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Three Exercises to Limit Yourself and Grow as a Photographer

Today’s digital cameras are marvels of modern technology, allowing even the most inexperienced photographer access to state-of-the-art imaging systems that were the domain of supercomputers, and research institutions only a few decades ago. With prices plunging continually lower, and more devices equipped with cameras than ever before, photography has reached the point of ubiquity: cameras are everywhere, and anyone who wants to take photos can do so. But sometimes, the best thing you can do to grow as a photographer is to take the opposite approach and set some strict limits for yourself. By operating within the bounds of some simple constraints, you will often find yourself exploring new photographic possibilities that you had never realized were there before.

Duck pond

1. Limit the number of shots you take

Memory cards are extraordinarily cheap. It’s tempting to buy the biggest card you can afford in order to ensure you can fill it with thousands of pictures and not worry about running out of space. But not too long ago, photographers were limited to just a handful of pictures at a time. Each roll of film (i.e. memory card) could hold 36 shots at most, and they were crazy expensive by today’s standards. Imagine paying four dollars for a memory card that could only hold a couple dozen photos and only be used once! Nevertheless, for decades our photographic forefathers were able to churn out amazing images by working within these limits, and so can you.

Cicaida tree

The next time you go out to shoot, limit yourself to only a handful of pictures–set the number beforehand, and stick to it. In doing so, you will have to be much more purposeful about what you photograph. Rather than take the “spray and pray” approach where you shoot hundreds of photos now and find the good ones later, take a more measured and intentional approach by really studying your subjects and finding the best shots through careful planning. You might be frustrated at first, but will soon find that you develop a much more intimate relationship with your subjects, the lighting, the composition, and other elements of photography. Limiting yourself to only a few pictures will help you make each shot count, and help you shoot for quality instead of quantity.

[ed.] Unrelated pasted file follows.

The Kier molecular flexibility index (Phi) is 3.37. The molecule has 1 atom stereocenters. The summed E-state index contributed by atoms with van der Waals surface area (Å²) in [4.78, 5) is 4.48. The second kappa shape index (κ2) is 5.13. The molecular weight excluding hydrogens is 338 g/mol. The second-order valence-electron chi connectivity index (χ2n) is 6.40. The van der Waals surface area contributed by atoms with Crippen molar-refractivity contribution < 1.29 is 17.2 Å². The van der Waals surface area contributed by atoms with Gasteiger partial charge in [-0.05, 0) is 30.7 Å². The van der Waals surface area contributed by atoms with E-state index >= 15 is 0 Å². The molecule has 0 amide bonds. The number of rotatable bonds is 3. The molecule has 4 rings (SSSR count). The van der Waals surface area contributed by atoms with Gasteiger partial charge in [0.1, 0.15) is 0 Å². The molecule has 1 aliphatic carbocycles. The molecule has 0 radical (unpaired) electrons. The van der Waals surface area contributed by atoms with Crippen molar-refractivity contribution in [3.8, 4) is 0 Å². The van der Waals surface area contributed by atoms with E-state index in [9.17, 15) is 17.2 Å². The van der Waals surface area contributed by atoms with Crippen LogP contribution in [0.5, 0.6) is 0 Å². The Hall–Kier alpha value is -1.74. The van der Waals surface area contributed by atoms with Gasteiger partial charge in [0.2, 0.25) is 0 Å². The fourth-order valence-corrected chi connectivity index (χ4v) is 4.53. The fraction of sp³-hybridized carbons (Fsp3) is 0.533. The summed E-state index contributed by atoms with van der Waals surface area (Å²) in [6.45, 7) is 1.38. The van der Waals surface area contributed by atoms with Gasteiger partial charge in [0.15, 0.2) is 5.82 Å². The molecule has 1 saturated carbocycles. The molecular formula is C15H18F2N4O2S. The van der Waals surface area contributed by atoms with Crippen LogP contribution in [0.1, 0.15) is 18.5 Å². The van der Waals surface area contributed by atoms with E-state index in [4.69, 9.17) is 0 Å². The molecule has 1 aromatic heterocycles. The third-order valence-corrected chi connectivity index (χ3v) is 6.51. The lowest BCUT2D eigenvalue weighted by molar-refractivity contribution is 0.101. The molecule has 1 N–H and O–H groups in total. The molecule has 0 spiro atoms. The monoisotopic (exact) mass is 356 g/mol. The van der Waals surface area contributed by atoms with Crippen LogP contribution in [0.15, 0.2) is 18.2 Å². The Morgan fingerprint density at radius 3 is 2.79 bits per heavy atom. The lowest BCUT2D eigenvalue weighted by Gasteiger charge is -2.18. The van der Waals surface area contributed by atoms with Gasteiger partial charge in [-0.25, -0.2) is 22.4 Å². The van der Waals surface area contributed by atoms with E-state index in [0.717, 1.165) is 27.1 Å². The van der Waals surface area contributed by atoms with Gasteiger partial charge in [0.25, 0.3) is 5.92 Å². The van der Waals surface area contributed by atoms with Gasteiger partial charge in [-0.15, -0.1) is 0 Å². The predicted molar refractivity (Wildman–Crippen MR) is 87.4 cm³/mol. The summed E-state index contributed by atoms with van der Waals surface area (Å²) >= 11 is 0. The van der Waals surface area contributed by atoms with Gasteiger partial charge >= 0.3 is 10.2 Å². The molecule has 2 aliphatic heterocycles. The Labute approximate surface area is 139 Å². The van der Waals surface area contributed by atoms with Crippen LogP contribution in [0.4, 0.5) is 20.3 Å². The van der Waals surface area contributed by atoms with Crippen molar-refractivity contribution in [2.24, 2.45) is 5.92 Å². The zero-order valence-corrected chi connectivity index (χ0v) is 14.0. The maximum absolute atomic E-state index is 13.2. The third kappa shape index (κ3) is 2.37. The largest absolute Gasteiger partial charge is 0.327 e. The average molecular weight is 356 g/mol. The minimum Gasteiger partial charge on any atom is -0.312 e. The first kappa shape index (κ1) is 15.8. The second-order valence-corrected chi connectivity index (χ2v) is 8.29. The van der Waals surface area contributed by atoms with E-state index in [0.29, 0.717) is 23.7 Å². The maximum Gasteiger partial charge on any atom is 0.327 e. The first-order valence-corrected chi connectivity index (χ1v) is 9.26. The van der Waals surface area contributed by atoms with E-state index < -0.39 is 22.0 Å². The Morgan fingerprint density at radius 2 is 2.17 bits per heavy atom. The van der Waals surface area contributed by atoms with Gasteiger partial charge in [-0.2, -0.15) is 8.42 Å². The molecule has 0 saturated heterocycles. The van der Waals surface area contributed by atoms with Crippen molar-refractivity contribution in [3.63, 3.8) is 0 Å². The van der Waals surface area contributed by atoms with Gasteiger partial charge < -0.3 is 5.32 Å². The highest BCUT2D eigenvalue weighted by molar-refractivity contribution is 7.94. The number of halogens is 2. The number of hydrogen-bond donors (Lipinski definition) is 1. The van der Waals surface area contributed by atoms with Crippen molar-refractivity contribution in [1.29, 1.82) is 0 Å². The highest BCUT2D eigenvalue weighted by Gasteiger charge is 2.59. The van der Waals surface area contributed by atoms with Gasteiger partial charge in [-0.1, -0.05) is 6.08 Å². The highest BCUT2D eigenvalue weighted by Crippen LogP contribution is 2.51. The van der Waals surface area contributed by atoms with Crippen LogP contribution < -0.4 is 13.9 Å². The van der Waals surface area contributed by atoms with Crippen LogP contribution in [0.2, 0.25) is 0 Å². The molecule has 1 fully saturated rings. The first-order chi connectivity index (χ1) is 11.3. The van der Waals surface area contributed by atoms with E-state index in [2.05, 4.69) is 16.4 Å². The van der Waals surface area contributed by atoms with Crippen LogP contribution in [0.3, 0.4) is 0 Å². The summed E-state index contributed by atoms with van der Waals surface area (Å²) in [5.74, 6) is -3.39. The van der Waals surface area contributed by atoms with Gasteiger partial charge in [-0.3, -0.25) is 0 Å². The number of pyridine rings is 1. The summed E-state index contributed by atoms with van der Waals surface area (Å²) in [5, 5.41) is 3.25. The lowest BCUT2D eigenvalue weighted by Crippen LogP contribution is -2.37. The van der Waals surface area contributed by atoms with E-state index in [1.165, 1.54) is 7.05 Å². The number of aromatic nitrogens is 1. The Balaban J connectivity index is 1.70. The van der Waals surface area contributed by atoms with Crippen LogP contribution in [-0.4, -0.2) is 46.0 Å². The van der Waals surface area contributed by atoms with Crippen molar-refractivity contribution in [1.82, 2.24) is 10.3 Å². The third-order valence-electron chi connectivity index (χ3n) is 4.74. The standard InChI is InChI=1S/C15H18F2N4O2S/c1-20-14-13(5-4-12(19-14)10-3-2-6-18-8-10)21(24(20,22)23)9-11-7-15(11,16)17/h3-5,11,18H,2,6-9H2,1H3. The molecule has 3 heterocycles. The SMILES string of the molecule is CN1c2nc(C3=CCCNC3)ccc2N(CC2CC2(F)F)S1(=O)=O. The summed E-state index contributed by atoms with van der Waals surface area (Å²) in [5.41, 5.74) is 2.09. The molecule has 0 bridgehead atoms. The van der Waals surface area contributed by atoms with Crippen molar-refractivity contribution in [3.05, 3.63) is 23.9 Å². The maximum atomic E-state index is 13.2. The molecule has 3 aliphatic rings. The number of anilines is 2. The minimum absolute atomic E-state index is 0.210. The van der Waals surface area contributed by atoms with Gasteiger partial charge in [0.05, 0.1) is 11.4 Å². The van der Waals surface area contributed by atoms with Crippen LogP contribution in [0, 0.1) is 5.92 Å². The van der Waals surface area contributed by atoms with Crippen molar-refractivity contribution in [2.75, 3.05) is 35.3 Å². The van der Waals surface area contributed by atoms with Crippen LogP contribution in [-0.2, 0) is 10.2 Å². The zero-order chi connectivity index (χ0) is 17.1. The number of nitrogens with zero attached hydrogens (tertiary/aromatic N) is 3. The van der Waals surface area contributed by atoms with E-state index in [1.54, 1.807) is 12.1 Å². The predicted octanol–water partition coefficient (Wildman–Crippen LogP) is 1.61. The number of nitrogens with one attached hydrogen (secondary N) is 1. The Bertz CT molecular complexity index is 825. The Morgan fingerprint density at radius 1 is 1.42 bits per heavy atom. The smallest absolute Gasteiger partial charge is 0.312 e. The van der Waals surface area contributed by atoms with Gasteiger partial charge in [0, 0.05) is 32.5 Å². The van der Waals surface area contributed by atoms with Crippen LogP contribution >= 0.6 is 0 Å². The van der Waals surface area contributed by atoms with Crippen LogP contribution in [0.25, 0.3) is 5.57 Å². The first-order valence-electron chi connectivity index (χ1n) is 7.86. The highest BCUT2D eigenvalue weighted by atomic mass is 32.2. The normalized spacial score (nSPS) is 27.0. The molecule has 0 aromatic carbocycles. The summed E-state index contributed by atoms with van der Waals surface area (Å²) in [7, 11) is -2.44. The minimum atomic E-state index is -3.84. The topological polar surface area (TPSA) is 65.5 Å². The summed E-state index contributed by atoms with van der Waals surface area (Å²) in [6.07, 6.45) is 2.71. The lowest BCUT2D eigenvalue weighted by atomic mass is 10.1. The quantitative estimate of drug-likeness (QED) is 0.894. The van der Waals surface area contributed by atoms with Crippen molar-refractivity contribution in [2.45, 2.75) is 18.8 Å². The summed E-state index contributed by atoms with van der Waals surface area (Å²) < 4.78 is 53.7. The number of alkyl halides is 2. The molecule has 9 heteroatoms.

Night lights

[caption: I limited myself to only a few pictures, and doing so helped me take time to study the surroundings and work on composition and framing.]

2. Limit your focal length

Zoom lenses are a wonderful thing, and are a great way to help you get closer to the action or take in a wide angle of view on a given scene. But zoom lenses on consumer cameras are a fairly recent invention, and not long ago every camera shipped with a simple prime lens, meaning it could not zoom at all. Imagine not being able to zoom in and out! You would have to physically move yourself to get closer to the action–not at all what people expect nowadays. But by limiting your focal length you can, ironically, find yourself stretching your photographic muscles in ways you never thought possible.

Flower bug

[caption: By limiting my focal length I was forced to look for new ways to photograph some flowers and in the process I found a little red spider who seemed happy to pose for me.]